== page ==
comedy was the gods' view, from on high: our endless and repetitive cycle of suffering, our horror of it, our inability to escape it . . . . And the best of the old Greek comedy tried to give us that relaxed, amused perspective on our flawed selves. We became as gods, laughing at our own follies. [emphasis added]

I find this perspective highly amenable to a Mormon theology that posits a God possessed of human empathy, a God with a rich sense of been-there, done-that sensibility and humor. But we've been seduced by the same temptation. Concludes Gough, "If the subject is big, difficult and serious, the writer tends to believe the treatment must be in the tragic mode."

To be sure, as Robert McKee observes in Story, laughter is not an emotion. Rather, laughter is a reaction to incongruity. A tragic fact is a settled fact; humor is up in the air. The human comedy is a Hail Mary pass thrown into the end zone. A religious philosophy that acknowledges only settled facts on the ground can never be funny. Or compellingly dramatic.

The Bible is full of wry and bawdy humor. But we've been programmed to ignore and misinterpret it. In The Humor of Christ, Elton Trueblood notes that

we habitually think of [Jesus] as mild in manner, endlessly patient, [and] grave in speech . . . [but] a prosy literalism misses the wry humor . . . and the point of the teaching.(15)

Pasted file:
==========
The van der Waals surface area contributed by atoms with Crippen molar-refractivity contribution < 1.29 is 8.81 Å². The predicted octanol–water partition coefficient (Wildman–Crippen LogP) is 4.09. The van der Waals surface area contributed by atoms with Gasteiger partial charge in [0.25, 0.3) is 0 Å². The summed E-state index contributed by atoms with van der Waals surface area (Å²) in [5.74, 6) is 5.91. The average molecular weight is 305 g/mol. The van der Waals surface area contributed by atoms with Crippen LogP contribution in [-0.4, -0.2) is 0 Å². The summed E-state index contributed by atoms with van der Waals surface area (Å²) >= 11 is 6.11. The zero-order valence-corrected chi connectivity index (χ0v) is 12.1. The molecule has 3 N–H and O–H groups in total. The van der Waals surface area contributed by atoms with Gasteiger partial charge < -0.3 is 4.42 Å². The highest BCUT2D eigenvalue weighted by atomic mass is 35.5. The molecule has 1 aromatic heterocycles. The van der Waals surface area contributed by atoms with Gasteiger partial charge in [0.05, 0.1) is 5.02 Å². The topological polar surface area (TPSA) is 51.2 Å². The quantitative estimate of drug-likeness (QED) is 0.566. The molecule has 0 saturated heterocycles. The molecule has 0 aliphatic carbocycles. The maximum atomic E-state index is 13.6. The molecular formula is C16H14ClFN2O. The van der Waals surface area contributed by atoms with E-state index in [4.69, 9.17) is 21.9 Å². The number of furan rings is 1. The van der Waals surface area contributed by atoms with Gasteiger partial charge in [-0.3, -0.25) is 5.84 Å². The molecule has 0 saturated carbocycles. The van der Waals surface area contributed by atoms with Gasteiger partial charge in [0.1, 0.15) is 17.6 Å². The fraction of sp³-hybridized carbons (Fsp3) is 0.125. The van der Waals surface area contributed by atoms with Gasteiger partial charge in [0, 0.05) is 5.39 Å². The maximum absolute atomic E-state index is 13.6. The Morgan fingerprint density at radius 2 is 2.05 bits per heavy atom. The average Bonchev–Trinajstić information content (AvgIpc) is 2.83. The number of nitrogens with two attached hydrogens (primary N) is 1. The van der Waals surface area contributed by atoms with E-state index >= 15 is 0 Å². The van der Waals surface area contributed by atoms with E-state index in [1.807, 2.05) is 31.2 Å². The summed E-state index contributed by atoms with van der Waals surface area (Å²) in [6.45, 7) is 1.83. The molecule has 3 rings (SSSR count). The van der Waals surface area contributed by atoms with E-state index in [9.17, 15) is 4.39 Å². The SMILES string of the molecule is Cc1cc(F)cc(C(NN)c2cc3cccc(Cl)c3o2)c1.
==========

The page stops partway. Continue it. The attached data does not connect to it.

Though his actions, in fact, Christ lived the life that Gough wishes to reclaim for the novel. The novel, insists Gough,

cannot submit to authority. It is written against official language, against officialdom, and against whatever fixed form the novel has begun to take--it is always dying, and always being born.

But this is tricky business, he admits. Humor with teeth--humor that engenders struggle--got Rabelais, Voltaire, and Cervantes (and Salman Rushdie) in trouble with the church and the law. And yet popular literature also suggests a way around this paradox. In a recent analysis on what she calls "bad-tempered doctors with hearts of gold"--Cox (from Scrubs), Becker (from Becker) and House (from House)--my sister concludes: